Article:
In the previous issue we discussed tosefet sheviit – the law that extends the prohibitions of the shemittah year both before and after it. During our study of the second perek this week we learnt that not all activity is prohibited during this extended period.
The Bartenura (2:2) explains that any activity that is required by the fruit of the sixth year is permitted, even during tosefet sheviit. If however that activity is simply for the benefit of the trees, then it depends on whether that activity is prohibited on a biblical level during the shmittah year. If it prohibited on a rabbinic level, then the Chachamim allowed it during tosefet sheviit.
In the Mishnah that follows, a number of activities are debated – “mekarsemin, mezardin, mefaslin” – activities that relate to trimming the dry branches, thinning a tree and pruning. The first opinion is that it is permitted up until Rosh Hashanah; R’ Yehoshua maintains that the pruning of the sixth year is even permitted into the shmittah year; while R’ Shimon argues that it must cease by Shavuot. What is the basis of this debate?
The Mishnah Rishona poses this question and explains that they debate in this Mishnah is not about how to categorise this activites, but rather the very rule that we cited from the Bartenura. The first opinion is that these two reasons, independently allow such activities, but only until Rosh Hashanah. This is consistent with the rule we cited from the Bartenura.
According to R’ Yehoshua however the two reasons can even justify these activities during the shemittah year, however both reasons are needed together. In other words, it must be for the benefit of the fruit of the sixth year and the activity must not be prohibited on a biblical level. The Mishnah Achrona uses this understanding to explain the unexpected language used when presenting the position of R’ Yehoshua: “just like the thinning and pruning of the fifth year, so too the sixth year.” In other words, just as the fruit in the fifth year is still on the trees in the sixth year, so too in the shemittah year, there will be fruit that remained on the trees from the sixth year. Since it is fruit from the sixth year and the activity normally rabbinically prohibited, it is permitted even in the shemittah year.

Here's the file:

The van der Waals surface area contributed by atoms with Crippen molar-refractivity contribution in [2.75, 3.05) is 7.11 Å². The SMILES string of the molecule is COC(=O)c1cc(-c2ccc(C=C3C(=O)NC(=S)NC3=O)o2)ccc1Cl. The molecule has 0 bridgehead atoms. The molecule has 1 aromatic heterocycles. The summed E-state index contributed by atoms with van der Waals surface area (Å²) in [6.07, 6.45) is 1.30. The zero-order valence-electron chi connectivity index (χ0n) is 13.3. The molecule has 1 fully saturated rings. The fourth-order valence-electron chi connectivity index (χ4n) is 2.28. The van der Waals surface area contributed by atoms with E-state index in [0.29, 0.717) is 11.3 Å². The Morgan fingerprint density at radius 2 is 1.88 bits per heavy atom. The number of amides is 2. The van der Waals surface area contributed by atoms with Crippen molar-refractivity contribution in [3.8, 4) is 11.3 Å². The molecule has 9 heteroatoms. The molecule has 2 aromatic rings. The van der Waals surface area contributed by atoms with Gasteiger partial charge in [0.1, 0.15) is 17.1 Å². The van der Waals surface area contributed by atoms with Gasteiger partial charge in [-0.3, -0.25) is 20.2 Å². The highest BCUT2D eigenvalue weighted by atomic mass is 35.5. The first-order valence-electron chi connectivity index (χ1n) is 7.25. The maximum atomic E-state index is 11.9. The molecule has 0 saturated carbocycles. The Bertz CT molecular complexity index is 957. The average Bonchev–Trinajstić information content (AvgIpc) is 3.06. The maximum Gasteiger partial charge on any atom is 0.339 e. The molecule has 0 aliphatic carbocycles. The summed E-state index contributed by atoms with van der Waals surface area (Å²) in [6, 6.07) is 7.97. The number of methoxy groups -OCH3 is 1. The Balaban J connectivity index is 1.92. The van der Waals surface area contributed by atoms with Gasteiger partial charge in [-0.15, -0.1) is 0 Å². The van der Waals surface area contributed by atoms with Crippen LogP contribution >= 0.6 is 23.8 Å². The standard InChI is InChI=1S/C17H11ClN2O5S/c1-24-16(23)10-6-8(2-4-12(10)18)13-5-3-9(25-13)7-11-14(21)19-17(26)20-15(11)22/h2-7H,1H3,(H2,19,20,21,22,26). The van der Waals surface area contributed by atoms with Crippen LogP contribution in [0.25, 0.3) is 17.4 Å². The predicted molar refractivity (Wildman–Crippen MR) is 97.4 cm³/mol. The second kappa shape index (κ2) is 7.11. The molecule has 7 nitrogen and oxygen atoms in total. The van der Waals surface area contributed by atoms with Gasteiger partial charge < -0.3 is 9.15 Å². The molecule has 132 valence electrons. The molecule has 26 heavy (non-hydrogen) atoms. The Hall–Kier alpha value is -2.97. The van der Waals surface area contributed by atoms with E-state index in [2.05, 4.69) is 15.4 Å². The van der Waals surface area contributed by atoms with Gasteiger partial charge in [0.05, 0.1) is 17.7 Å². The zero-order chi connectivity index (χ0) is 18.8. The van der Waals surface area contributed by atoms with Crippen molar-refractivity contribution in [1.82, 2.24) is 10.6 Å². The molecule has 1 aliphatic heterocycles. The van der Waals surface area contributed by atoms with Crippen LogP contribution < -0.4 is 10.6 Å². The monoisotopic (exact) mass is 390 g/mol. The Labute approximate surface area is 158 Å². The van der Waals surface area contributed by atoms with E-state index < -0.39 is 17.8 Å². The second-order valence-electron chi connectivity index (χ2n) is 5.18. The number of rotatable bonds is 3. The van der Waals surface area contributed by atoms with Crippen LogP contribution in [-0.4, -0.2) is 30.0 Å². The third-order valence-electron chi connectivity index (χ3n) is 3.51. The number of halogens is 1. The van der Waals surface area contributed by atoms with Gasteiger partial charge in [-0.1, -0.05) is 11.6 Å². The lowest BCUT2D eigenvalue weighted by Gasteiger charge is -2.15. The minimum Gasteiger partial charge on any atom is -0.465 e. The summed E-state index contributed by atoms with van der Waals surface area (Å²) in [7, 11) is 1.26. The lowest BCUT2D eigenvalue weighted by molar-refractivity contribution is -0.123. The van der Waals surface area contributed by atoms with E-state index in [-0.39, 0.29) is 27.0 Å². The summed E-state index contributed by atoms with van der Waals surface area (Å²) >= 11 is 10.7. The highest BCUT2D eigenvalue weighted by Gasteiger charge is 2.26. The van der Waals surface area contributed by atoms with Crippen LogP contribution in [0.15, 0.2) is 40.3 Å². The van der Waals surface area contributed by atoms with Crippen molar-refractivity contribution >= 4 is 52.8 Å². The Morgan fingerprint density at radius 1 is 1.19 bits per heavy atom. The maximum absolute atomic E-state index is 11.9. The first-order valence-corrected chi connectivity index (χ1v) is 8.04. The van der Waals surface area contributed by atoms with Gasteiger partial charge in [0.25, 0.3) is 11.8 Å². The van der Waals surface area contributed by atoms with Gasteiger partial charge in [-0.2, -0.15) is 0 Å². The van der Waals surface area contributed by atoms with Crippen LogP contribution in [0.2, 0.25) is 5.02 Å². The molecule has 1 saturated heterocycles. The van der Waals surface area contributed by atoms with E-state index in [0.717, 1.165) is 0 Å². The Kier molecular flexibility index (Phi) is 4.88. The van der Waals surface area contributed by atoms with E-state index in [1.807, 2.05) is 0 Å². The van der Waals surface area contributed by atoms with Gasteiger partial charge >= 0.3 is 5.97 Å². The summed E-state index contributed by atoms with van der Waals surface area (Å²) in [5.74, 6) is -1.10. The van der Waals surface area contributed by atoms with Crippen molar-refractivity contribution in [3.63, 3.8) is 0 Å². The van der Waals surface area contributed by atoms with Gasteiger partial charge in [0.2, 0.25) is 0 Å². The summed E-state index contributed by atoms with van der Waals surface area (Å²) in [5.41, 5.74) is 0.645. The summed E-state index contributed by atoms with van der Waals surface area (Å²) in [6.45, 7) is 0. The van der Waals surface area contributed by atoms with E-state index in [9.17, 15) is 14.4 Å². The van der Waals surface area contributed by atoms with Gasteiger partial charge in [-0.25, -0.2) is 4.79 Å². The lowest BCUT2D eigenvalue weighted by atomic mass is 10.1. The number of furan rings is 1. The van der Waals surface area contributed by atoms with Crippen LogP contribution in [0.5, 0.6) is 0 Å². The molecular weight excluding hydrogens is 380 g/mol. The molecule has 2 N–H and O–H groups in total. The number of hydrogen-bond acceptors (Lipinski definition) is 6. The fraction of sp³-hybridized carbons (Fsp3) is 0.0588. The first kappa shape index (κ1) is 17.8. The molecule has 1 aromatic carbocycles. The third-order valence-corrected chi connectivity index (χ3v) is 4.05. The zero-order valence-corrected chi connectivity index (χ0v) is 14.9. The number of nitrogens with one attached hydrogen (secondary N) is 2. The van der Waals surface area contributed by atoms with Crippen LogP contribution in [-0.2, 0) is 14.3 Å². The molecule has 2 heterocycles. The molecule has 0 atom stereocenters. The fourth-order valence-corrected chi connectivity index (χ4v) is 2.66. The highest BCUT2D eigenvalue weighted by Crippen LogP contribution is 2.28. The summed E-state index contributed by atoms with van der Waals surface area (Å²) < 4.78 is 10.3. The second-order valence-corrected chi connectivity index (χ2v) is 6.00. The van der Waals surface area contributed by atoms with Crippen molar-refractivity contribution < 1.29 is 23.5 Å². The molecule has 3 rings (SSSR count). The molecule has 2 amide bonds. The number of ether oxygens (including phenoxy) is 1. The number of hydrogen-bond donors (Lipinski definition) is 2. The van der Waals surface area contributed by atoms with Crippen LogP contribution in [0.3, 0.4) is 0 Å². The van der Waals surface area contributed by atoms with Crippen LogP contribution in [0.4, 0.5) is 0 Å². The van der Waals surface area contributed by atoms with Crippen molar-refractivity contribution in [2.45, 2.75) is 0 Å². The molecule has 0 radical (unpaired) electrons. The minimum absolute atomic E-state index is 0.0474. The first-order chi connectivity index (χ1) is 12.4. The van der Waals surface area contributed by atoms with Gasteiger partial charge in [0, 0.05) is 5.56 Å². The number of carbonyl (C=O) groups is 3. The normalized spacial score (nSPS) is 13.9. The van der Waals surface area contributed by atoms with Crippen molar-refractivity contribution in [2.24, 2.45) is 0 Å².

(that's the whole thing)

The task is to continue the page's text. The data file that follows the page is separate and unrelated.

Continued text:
Finally, to explain the position of R’ Shimon. The Mishnah Rishona explains that R’ Shimon partially agrees with the first opinion, that any concession would only be during the sixth year. However R’ Shimon argues that these activities are only permitted while the tree still has fruit. If however it no longer has any fruit, then the work must stop by Shavuot.
The Mishnah Rishona uses this understanding to again, explain the wording of the Mishnah. R’ Shimon states, “the entire time that one is permitted to work the tree, one is permitted to prune them”. R’ Shimon could have more succinctly said, “one is not allowed to prune from the time working the tree is prohibited.” The Mishnah Achrona however explains that, based on the above explanation, that would be inaccurate, since it would imply that all pruning must cease at Shavuot. Since however the Mishnah records R’ Shimon’s opinion after R’ Yossi his comment is based on R’ Yossi’s which assumes the tree has fruit. Consequently, R’ Shimon argues that it is true that the fact that the tree has fruit permits work on the tree for a longer period, but no longer than any other work on the tree alone is permitted – until Rosh Hashanah – as stated in the previous Mishnah.
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